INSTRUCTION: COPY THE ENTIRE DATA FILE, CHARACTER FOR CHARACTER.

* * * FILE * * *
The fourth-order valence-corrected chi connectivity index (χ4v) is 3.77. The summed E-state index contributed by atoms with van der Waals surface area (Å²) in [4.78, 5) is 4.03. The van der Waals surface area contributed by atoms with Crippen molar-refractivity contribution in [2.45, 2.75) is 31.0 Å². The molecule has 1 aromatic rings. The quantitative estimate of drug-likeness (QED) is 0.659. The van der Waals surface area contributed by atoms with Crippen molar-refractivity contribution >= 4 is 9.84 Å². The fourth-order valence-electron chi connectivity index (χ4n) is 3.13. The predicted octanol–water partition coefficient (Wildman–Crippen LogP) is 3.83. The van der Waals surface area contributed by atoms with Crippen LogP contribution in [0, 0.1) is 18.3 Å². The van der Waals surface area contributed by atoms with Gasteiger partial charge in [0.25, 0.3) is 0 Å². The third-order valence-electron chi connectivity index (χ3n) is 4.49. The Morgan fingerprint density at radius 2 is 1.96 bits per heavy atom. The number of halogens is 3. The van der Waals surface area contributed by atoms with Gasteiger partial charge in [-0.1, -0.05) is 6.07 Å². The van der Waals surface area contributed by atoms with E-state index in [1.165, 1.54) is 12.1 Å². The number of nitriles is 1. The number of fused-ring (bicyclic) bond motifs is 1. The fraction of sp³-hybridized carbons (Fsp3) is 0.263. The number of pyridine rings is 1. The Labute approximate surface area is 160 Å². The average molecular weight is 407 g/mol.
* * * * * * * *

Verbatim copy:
The fourth-order valence-corrected chi connectivity index (χ4v) is 3.77. The summed E-state index contributed by atoms with van der Waals surface area (Å²) in [4.78, 5) is 4.03. The van der Waals surface area contributed by atoms with Crippen molar-refractivity contribution in [2.45, 2.75) is 31.0 Å². The molecule has 1 aromatic rings. The quantitative estimate of drug-likeness (QED) is 0.659. The van der Waals surface area contributed by atoms with Crippen molar-refractivity contribution >= 4 is 9.84 Å². The fourth-order valence-electron chi connectivity index (χ4n) is 3.13. The predicted octanol–water partition coefficient (Wildman–Crippen LogP) is 3.83. The van der Waals surface area contributed by atoms with Crippen LogP contribution in [0, 0.1) is 18.3 Å². The van der Waals surface area contributed by atoms with Gasteiger partial charge in [0.25, 0.3) is 0 Å². The third-order valence-electron chi connectivity index (χ3n) is 4.49. The Morgan fingerprint density at radius 2 is 1.96 bits per heavy atom. The number of halogens is 3. The van der Waals surface area contributed by atoms with Gasteiger partial charge in [-0.1, -0.05) is 6.07 Å². The van der Waals surface area contributed by atoms with E-state index in [1.165, 1.54) is 12.1 Å². The number of nitriles is 1. The number of fused-ring (bicyclic) bond motifs is 1. The fraction of sp³-hybridized carbons (Fsp3) is 0.263. The number of pyridine rings is 1. The Labute approximate surface area is 160 Å². The average molecular weight is 407 g/mol.